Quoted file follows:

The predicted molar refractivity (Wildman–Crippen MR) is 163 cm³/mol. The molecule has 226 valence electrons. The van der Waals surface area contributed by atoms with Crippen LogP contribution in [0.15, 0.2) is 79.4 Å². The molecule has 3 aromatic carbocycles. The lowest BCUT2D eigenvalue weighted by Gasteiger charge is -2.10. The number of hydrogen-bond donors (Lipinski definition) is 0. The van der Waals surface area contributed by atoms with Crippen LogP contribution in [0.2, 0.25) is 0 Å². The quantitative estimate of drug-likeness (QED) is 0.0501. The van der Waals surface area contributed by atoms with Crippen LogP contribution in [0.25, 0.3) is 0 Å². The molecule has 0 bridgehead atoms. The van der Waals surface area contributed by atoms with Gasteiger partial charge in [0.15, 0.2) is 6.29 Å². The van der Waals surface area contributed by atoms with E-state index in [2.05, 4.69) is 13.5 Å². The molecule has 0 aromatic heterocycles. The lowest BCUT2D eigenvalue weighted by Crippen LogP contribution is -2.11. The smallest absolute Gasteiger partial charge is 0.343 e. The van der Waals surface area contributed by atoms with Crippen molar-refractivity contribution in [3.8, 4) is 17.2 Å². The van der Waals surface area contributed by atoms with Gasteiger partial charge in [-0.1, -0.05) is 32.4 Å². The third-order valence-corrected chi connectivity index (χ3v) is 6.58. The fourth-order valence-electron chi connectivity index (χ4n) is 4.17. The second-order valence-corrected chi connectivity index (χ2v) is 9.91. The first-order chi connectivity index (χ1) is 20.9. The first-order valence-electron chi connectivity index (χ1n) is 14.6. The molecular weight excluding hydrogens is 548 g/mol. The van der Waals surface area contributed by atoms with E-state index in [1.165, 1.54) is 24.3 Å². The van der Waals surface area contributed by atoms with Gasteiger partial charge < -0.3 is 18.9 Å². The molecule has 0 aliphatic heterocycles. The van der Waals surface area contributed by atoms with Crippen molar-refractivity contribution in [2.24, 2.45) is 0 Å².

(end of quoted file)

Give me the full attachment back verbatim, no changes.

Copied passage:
The predicted molar refractivity (Wildman–Crippen MR) is 163 cm³/mol. The molecule has 226 valence electrons. The van der Waals surface area contributed by atoms with Crippen LogP contribution in [0.15, 0.2) is 79.4 Å². The molecule has 3 aromatic carbocycles. The lowest BCUT2D eigenvalue weighted by Gasteiger charge is -2.10. The number of hydrogen-bond donors (Lipinski definition) is 0. The van der Waals surface area contributed by atoms with Crippen LogP contribution in [0.2, 0.25) is 0 Å². The quantitative estimate of drug-likeness (QED) is 0.0501. The van der Waals surface area contributed by atoms with Crippen LogP contribution in [0.25, 0.3) is 0 Å². The molecule has 0 bridgehead atoms. The van der Waals surface area contributed by atoms with Gasteiger partial charge in [0.15, 0.2) is 6.29 Å². The van der Waals surface area contributed by atoms with E-state index in [2.05, 4.69) is 13.5 Å². The molecule has 0 aromatic heterocycles. The lowest BCUT2D eigenvalue weighted by Crippen LogP contribution is -2.11. The smallest absolute Gasteiger partial charge is 0.343 e. The van der Waals surface area contributed by atoms with Crippen molar-refractivity contribution in [3.8, 4) is 17.2 Å². The van der Waals surface area contributed by atoms with Gasteiger partial charge in [-0.1, -0.05) is 32.4 Å². The third-order valence-corrected chi connectivity index (χ3v) is 6.58. The fourth-order valence-electron chi connectivity index (χ4n) is 4.17. The second-order valence-corrected chi connectivity index (χ2v) is 9.91. The first-order chi connectivity index (χ1) is 20.9. The first-order valence-electron chi connectivity index (χ1n) is 14.6. The molecular weight excluding hydrogens is 548 g/mol. The van der Waals surface area contributed by atoms with E-state index in [1.165, 1.54) is 24.3 Å². The van der Waals surface area contributed by atoms with Gasteiger partial charge < -0.3 is 18.9 Å². The molecule has 0 aliphatic heterocycles. The van der Waals surface area contributed by atoms with Crippen molar-refractivity contribution in [2.24, 2.45) is 0 Å².